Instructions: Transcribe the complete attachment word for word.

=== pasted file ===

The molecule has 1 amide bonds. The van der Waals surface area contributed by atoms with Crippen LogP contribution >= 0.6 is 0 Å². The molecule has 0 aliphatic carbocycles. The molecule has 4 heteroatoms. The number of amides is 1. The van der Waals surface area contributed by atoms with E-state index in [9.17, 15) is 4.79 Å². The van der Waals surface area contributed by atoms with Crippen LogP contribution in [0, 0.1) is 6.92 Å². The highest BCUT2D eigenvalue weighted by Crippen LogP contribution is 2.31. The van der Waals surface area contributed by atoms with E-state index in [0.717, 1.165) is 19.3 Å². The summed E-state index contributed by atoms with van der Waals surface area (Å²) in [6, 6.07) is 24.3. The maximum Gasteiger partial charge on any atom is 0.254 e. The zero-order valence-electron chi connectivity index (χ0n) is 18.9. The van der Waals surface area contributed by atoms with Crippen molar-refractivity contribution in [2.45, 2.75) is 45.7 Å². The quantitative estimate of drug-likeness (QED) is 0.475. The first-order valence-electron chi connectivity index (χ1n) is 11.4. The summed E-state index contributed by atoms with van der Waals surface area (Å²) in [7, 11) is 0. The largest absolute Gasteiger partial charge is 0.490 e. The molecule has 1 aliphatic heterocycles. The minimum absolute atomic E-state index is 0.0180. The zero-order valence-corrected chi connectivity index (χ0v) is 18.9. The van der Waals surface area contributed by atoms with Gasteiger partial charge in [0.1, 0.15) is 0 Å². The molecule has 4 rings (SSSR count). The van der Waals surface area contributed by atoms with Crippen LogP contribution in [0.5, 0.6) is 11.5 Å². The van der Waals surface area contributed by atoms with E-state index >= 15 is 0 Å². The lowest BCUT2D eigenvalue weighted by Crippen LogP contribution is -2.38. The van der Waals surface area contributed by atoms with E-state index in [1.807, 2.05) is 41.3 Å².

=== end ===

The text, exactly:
The molecule has 1 amide bonds. The van der Waals surface area contributed by atoms with Crippen LogP contribution >= 0.6 is 0 Å². The molecule has 0 aliphatic carbocycles. The molecule has 4 heteroatoms. The number of amides is 1. The van der Waals surface area contributed by atoms with E-state index in [9.17, 15) is 4.79 Å². The van der Waals surface area contributed by atoms with Crippen LogP contribution in [0, 0.1) is 6.92 Å². The highest BCUT2D eigenvalue weighted by Crippen LogP contribution is 2.31. The van der Waals surface area contributed by atoms with E-state index in [0.717, 1.165) is 19.3 Å². The summed E-state index contributed by atoms with van der Waals surface area (Å²) in [6, 6.07) is 24.3. The maximum Gasteiger partial charge on any atom is 0.254 e. The zero-order valence-electron chi connectivity index (χ0n) is 18.9. The van der Waals surface area contributed by atoms with Crippen molar-refractivity contribution in [2.45, 2.75) is 45.7 Å². The quantitative estimate of drug-likeness (QED) is 0.475. The first-order valence-electron chi connectivity index (χ1n) is 11.4. The summed E-state index contributed by atoms with van der Waals surface area (Å²) in [7, 11) is 0. The largest absolute Gasteiger partial charge is 0.490 e. The molecule has 1 aliphatic heterocycles. The minimum absolute atomic E-state index is 0.0180. The zero-order valence-corrected chi connectivity index (χ0v) is 18.9. The van der Waals surface area contributed by atoms with Gasteiger partial charge in [0.1, 0.15) is 0 Å². The molecule has 4 rings (SSSR count). The van der Waals surface area contributed by atoms with Crippen LogP contribution in [0.5, 0.6) is 11.5 Å². The van der Waals surface area contributed by atoms with E-state index >= 15 is 0 Å². The lowest BCUT2D eigenvalue weighted by Crippen LogP contribution is -2.38. The van der Waals surface area contributed by atoms with E-state index in [1.807, 2.05) is 41.3 Å².